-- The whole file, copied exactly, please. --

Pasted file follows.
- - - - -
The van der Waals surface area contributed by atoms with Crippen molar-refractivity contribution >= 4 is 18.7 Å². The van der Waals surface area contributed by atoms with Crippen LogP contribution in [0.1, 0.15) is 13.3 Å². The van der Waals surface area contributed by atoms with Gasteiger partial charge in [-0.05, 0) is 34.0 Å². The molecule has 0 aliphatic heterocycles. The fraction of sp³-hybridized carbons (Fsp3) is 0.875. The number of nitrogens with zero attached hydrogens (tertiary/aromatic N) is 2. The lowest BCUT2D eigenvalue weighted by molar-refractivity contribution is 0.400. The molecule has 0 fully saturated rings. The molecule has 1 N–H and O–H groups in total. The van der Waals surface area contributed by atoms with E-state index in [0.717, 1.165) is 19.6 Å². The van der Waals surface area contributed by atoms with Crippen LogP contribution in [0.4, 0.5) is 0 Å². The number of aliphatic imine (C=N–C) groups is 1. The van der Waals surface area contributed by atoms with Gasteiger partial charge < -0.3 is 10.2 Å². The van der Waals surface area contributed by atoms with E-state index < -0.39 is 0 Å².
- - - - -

The van der Waals surface area contributed by atoms with Crippen molar-refractivity contribution >= 4 is 18.7 Å². The van der Waals surface area contributed by atoms with Crippen LogP contribution in [0.1, 0.15) is 13.3 Å². The van der Waals surface area contributed by atoms with Gasteiger partial charge in [-0.05, 0) is 34.0 Å². The molecule has 0 aliphatic heterocycles. The fraction of sp³-hybridized carbons (Fsp3) is 0.875. The number of nitrogens with zero attached hydrogens (tertiary/aromatic N) is 2. The lowest BCUT2D eigenvalue weighted by molar-refractivity contribution is 0.400. The molecule has 0 fully saturated rings. The molecule has 1 N–H and O–H groups in total. The van der Waals surface area contributed by atoms with E-state index in [0.717, 1.165) is 19.6 Å². The van der Waals surface area contributed by atoms with Crippen LogP contribution in [0.4, 0.5) is 0 Å². The number of aliphatic imine (C=N–C) groups is 1. The van der Waals surface area contributed by atoms with Gasteiger partial charge < -0.3 is 10.2 Å². The van der Waals surface area contributed by atoms with E-state index < -0.39 is 0 Å².